This invention is directed to a three-stage process for recovering and purifying a gas. The steps comprises a) introducing a gas from a chamber to a particulate removing apparatus to form a particulate-free gas, and recycling a first portion of the particulate-free gas to the chamber; b) passing a second portion of the particulate-free gas to a first compressor prior to passing a selective gas purification membrane to form a purified gas and an exhaust gas, and passing the purified gas to mix with the first portion of particulate-free gas to the chamber; and c) passing a third portion of the particulate-free gas to a liquid separator apparatus and a receiver to form a liquid-free gas, and recycling the liquid-free gas to said chamber.
In another embodiment, this invention is directed to a three-stage system for recovering and purifying a gas. This system comprises a) a first stage for introducing a gas from a chamber to a particulate removing apparatus to form a particulate-free gas, and recycling a portion of the particulate-free gas to the chamber; b) a second stage for passing a second portion of the particulate-free gas to a first compressor prior to a selective gas purification membrane to form a purified gas and an exhaust gas, and passing the purified gas to mix with the first portion of particulate-free gas to the chamber; and c) a third stage for passing a third portion of the particulate-free gas to a liquid separator apparatus and a receiver to form a liquid-free gas, and recycling the liquid-free gas to the chamber.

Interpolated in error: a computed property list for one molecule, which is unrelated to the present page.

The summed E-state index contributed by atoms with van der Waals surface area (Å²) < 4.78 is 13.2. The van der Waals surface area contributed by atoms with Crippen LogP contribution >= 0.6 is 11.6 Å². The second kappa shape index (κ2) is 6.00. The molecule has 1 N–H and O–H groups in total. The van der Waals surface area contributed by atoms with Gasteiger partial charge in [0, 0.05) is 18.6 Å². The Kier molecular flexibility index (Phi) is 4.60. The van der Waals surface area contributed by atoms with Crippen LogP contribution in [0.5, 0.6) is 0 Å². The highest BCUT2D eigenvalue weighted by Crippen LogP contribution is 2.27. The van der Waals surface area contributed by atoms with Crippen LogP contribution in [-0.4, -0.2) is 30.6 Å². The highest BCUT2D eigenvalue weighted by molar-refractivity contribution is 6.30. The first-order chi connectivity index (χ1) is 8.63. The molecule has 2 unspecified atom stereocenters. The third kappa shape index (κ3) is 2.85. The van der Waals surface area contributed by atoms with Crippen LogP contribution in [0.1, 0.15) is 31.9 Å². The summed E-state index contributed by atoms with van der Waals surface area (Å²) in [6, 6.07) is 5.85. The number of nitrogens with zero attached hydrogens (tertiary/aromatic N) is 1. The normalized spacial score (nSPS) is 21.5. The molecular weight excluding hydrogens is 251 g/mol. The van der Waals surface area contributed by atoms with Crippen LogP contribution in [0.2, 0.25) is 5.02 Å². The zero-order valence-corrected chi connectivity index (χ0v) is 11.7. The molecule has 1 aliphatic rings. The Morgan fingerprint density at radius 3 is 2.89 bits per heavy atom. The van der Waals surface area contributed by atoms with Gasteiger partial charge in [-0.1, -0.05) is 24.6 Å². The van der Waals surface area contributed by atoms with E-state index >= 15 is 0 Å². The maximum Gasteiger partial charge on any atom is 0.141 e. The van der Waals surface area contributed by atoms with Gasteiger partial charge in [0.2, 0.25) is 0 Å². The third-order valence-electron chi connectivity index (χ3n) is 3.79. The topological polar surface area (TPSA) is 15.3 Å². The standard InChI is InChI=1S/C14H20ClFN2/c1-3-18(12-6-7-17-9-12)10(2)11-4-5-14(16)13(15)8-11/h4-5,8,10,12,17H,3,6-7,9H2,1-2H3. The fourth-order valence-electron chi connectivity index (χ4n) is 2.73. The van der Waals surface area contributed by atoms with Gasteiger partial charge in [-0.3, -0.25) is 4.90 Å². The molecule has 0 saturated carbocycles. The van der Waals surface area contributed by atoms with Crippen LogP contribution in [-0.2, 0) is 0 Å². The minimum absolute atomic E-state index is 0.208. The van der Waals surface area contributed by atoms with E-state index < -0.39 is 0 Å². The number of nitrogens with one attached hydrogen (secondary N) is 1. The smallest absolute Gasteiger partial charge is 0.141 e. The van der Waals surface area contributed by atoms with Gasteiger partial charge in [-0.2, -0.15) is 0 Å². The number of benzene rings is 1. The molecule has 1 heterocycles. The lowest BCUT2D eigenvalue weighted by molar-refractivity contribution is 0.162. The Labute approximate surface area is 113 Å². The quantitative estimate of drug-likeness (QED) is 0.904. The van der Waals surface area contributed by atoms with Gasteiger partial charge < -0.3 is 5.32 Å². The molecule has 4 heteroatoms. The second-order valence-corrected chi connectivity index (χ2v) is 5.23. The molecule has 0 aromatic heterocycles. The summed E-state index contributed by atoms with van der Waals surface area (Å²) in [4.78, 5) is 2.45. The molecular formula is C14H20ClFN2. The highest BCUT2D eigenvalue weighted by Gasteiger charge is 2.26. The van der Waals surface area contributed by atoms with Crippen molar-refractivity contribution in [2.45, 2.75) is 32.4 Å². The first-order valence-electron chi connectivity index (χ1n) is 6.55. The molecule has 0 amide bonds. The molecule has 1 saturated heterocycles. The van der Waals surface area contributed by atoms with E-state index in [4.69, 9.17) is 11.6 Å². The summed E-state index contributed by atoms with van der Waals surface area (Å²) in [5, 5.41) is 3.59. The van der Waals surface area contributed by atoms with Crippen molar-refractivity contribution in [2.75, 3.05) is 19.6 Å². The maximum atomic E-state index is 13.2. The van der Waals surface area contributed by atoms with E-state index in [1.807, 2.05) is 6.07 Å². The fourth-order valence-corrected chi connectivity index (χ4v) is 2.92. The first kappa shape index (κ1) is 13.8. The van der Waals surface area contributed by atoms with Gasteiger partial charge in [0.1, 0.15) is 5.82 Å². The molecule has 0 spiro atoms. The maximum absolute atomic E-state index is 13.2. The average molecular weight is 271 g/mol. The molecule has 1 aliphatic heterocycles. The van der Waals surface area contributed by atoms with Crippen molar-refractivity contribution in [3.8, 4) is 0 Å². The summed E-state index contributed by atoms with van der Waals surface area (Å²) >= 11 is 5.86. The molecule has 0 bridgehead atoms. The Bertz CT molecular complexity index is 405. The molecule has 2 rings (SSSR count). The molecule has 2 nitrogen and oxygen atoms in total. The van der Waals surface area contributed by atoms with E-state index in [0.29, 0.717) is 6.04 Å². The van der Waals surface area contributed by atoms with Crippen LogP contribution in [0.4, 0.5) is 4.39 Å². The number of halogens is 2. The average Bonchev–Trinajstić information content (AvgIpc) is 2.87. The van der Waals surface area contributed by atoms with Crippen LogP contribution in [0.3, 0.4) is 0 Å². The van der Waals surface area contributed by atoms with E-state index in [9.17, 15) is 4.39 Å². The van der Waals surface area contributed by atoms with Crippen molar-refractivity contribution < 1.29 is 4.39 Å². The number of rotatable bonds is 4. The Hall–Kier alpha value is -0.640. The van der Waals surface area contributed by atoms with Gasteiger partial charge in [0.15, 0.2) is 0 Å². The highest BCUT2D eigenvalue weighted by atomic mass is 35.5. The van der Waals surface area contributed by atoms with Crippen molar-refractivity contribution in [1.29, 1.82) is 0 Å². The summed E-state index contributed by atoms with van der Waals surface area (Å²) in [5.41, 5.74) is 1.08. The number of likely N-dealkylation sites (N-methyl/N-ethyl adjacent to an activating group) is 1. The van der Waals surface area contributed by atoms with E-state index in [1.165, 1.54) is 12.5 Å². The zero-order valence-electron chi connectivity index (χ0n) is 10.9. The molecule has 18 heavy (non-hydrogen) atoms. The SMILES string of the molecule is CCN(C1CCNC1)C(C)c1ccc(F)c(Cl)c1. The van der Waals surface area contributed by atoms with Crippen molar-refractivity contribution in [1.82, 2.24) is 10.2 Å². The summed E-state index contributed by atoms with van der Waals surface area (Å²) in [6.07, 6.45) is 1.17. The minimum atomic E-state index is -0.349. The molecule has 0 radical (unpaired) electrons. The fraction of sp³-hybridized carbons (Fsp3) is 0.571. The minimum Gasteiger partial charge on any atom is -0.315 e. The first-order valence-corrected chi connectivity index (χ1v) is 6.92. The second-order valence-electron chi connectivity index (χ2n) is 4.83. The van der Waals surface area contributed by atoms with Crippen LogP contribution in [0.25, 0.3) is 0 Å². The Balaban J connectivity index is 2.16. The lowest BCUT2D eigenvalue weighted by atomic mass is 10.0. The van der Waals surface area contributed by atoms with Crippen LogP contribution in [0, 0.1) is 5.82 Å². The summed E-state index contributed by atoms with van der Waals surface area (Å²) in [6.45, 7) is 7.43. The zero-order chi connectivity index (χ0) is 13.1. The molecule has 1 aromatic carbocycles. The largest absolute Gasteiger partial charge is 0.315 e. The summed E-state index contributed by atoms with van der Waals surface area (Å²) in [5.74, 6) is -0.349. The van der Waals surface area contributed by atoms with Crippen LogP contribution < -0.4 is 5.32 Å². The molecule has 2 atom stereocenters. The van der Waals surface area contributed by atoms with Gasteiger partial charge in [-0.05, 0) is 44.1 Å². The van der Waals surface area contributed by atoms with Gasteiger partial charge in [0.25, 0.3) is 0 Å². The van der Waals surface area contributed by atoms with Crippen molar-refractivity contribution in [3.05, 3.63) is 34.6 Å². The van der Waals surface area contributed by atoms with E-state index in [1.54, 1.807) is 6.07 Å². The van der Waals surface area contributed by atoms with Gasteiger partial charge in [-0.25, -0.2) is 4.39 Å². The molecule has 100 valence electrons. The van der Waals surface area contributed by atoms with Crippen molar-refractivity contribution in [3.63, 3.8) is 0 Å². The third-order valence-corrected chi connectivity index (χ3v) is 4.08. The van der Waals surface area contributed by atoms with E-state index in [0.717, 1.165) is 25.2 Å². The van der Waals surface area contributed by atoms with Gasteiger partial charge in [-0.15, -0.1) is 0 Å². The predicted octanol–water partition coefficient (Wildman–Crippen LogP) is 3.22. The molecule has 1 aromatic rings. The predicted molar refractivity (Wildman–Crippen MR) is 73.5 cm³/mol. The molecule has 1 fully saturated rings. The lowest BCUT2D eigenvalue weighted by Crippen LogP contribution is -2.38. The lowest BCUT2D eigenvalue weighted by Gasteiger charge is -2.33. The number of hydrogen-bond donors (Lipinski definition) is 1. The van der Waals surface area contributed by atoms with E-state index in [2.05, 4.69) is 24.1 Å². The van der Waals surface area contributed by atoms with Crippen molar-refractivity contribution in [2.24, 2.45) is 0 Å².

The second stage may comprise adding helium to mix with the second portion of particulate-free gas prior to passing the second portion of particulate-free gas to the first compressor. The first stage may comprise a circulation unit for circulating the flow of gas. The second stage may comprise a gas analyzer to determine the purity of the second portion of particulate-free gas. The selective gas purification membrane may comprise a membrane selected from helium. The third stage may comprise a second compressor, cooler and a liquid separator apparatus. A recovery unit and an adsorption unit may also be added.
Other objects, features and advantages will occur to those skilled in the art from the following description of preferred embodiments and the accompanying drawings, in which: